Holding the status of UK permanent resident means that, as a non-UK citizen, you have the right to live permanently in the UK, without having to exercise your Treaty rights.
Permanent residence refers to your residence status and does not affect your citizenship. If you apply for UK permanent residence as the citizen a non-UK country, then you retain that country’s citizenship. You do not become a UK citizen through permanent residence.
EEA nationals automatically gain permanent residency after 5 continuous years in the UK exercising Treaty rights. To evidence your status, you will need to apply to the Home Office for a permanent residence card.
Benefits of being a UK permanent resident
You have access to healthcare, pensions, and other social benefits, and are not subject to immigration restrictions. Although you may travel abroad, you may not spend longer than 2 years outside the UK. If you do, your permanent residency may be withdrawn.
You may also be eligible to vote if you are an EU or qualifying Commonwealth country citizen.
Limitations of permanent residence
To maintain your UK permanent residence, you must spend no longer than 2 years outside the UK, maintaining ties to this country and considering it as your home.
The right of permanent residence may also be withdrawn at any time on the basis of public security, public health, or public policy.
UK permanent resident to British citizen
A primary benefit of holding UK permanent resident status is the ability for EEA nationals to apply for British citizenship. Since November 2015, EU citizens have been required to provide documentary evidence of their permanent residence status in order to apply for British citizenship.
The British Nationality Act 1981 states that to apply for British citizenship, a person must be free from immigration restrictions and must have possessed UK permanent resident status for a minimum of 1 year.
The exception is where the individual is married or in a civil partnership with a British citizen. In which case, they may apply to naturalize as soon as they receive their permanent residence card.
Eligibility for UK permanent resident status
Eligibility for UK permanent resident status relies on two main factors:
• continuous residence in the UK for a period of 5 years
• that during those 5 years you exercised at least one of the Treaty rights continuously or that you are a family member of a person who has fulfilled the above Treaty rights.
Derivative Right of Residence
However, a person who has a derivative right of residence is not eligible for UK permanent resident status.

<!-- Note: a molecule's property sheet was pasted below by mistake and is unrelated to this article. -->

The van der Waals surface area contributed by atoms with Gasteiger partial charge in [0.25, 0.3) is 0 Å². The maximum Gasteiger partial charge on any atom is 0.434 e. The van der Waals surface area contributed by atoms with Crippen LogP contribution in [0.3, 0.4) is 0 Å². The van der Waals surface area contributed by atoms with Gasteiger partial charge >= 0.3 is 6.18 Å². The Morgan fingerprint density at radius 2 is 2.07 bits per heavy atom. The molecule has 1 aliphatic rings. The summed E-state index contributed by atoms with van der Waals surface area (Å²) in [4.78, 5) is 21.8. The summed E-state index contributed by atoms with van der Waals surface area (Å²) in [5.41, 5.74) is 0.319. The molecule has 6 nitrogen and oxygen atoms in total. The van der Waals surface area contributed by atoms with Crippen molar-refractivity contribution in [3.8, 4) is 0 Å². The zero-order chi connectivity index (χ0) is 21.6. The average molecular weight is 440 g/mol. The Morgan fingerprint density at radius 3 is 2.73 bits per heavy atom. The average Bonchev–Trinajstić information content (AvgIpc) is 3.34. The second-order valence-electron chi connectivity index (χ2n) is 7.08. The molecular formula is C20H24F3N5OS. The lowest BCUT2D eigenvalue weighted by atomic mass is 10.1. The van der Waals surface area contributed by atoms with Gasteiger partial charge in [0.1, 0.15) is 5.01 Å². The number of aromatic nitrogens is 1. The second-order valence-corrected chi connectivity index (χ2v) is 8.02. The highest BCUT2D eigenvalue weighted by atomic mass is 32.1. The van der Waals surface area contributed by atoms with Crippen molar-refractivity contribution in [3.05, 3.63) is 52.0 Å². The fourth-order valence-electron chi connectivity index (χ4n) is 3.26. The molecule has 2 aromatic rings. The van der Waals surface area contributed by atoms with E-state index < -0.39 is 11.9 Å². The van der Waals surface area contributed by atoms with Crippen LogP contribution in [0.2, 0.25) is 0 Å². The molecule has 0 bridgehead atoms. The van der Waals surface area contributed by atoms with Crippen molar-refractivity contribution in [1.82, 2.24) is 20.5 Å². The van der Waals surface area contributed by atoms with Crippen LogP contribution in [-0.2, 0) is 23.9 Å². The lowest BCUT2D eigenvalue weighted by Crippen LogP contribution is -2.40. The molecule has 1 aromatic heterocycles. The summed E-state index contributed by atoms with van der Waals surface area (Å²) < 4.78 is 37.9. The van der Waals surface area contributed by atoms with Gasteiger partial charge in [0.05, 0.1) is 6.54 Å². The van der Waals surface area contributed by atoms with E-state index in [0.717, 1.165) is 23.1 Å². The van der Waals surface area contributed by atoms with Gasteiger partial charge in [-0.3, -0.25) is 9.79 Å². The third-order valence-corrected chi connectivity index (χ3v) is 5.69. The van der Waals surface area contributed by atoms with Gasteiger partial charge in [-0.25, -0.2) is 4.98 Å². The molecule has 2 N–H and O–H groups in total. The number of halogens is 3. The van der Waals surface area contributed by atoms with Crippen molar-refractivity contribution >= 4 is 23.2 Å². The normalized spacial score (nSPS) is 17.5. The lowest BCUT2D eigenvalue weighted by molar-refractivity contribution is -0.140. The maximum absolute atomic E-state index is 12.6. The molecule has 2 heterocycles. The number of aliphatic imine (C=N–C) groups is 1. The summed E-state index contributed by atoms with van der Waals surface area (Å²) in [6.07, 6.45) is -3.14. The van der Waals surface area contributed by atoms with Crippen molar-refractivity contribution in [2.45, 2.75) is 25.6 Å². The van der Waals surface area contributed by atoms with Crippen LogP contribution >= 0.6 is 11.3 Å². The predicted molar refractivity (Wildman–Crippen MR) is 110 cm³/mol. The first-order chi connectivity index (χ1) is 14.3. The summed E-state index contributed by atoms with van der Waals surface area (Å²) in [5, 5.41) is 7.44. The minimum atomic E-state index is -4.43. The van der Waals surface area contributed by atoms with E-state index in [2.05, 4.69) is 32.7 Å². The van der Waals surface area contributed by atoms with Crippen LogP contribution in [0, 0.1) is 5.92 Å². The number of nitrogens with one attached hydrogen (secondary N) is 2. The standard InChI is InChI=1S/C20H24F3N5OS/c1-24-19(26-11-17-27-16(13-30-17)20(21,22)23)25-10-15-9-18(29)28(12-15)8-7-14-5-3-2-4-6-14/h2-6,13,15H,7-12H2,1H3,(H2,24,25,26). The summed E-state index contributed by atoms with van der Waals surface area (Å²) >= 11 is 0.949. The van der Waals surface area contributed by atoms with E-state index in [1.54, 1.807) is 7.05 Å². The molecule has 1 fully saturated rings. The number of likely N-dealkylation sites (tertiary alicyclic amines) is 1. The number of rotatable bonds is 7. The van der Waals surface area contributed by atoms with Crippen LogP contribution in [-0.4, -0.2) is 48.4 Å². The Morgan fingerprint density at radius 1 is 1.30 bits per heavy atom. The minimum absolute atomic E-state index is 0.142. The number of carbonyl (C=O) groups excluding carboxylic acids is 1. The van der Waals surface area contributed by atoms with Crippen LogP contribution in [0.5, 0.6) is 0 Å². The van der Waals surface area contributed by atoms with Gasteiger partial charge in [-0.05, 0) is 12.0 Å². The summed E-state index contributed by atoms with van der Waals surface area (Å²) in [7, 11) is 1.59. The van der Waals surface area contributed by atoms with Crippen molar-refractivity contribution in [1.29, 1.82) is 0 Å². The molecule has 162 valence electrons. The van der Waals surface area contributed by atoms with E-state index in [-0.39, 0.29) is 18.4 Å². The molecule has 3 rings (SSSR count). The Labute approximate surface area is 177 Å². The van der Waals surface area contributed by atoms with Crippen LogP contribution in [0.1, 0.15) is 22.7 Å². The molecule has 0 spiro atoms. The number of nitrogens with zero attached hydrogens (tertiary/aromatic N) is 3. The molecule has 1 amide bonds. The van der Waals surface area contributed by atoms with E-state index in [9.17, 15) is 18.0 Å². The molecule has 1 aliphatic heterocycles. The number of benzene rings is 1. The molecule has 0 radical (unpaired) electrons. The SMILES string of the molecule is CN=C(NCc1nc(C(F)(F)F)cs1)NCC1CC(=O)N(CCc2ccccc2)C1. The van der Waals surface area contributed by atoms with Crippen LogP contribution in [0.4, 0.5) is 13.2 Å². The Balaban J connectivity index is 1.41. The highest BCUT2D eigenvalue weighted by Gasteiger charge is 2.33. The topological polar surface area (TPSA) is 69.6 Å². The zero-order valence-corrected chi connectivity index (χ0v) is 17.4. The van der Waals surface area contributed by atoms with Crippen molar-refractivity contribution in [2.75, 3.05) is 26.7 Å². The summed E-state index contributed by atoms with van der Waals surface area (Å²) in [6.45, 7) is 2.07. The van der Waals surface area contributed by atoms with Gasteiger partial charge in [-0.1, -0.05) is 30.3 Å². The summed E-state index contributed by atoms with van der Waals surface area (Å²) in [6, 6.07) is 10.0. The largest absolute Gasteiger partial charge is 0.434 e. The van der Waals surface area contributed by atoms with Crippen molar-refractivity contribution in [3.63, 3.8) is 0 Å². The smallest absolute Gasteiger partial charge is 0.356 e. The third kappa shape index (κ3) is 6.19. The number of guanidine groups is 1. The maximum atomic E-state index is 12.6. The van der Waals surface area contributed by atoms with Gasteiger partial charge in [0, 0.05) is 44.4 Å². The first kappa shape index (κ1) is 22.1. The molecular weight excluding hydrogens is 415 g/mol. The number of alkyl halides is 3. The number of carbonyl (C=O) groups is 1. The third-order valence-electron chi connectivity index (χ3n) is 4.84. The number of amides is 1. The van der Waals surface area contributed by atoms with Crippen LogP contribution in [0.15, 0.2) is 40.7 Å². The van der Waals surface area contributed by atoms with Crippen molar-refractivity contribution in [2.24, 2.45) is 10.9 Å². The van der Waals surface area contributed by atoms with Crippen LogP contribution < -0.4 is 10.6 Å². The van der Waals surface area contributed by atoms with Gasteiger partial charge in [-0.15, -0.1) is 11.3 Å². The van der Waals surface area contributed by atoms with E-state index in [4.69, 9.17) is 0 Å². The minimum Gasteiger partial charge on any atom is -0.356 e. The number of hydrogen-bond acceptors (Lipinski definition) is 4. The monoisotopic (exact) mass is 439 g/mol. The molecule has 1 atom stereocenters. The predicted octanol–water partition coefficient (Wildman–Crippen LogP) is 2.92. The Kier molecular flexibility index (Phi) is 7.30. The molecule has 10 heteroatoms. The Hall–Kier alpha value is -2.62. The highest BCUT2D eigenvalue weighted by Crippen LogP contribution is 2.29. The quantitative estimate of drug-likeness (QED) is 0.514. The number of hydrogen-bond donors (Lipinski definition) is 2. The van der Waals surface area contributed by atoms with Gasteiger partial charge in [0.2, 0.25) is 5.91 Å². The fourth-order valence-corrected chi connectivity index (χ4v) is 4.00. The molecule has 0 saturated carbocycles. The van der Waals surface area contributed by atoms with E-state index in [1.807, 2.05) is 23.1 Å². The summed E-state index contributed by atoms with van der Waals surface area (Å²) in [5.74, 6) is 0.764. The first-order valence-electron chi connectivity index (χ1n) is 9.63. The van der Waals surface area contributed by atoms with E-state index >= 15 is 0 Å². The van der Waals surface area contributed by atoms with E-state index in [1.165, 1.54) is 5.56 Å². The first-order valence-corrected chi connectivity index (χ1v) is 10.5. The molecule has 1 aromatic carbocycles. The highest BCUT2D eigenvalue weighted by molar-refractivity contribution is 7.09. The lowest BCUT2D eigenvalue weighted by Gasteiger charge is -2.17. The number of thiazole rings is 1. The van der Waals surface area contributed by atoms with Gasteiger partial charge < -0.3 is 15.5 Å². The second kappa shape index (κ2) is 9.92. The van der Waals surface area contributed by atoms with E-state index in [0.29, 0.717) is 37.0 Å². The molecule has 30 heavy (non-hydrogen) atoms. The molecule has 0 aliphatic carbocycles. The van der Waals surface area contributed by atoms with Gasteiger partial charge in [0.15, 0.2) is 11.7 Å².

A derivative right of residence may be granted to persons in the following circumstances:
the primary career of an EEA national under 18 years old and living in the UK as a self-sufficient person who would not be able to remain in the UK if their primary career left the UK indefinitely.
the applicant has at least one parent who is an EEA national living in the UK or having lived in the UK in the past. Both the applicant and their EEA national parent must have lived in the UK at the same time, the parent must have been a worker in the UK, and the applicant is in education in the UK.
the primary career of a person who meets the above category (1 EEA parent living in/lived in the UK, that they lived in the country at the same time as their parent who was a worker in the UK, and are in education in the UK) and that the person whom they provide care for would be unable to continue their education in the UK if their primary career left the UK for an indefinite time.
primary career of a British citizen who lives in the UK, and that the British citizen would be unable to live in the UK or any other EEA state if their primary career left the UK for an indefinite time.
under 18 years old, doesn’t have leave to enter or remain in the UK under the Immigration Act 1971, their primary career is eligible for a derivative right to reside in the UK, and their primary career would not be able to live in the UK should the applicant leave the UK indefinitely.
•In this context, a primary career is a legal guardian or direct relative of a person in their care, where they have a primary or shared responsibility for that person.
Brexit and UK permanent resident status
The UK government is proposing to introduce a new ‘settled status’ for EU citizens living in the UK post-Brexit. The details are yet to be formally agreed as part of the Brexit negotiations, and the proposals must then be passed into UK law by Parliament.
Under current proposals, the government is assuring that EU citizen who currently holds UK permanent resident status may transfer it to settled status free of charge once the new system is in place.
Under the current proposals for settled status:
• Persons who have been continuously and lawfully living in the UK for 5 years by 31 December 2020 may apply to stay in the country indefinitely under ‘settled status’ and later apply for British citizenship if they wish.
• Persons who arrive in the country by 31 December 2020 but have not lived continuously and lawfully in the country for 5 years when the UK leaves the EU, may remain here until the 5-year period is reached, and then apply for settled status.
• Family members living with or joining EEA nationals in the UK by 31 December 2020 will be eligible to apply for settled status when they have lived here continuously and lawfully for 5 years.
• Where their relationship already existed on 31 December 2020, close family members may join EEA nationals living here after the UK leaves the EU.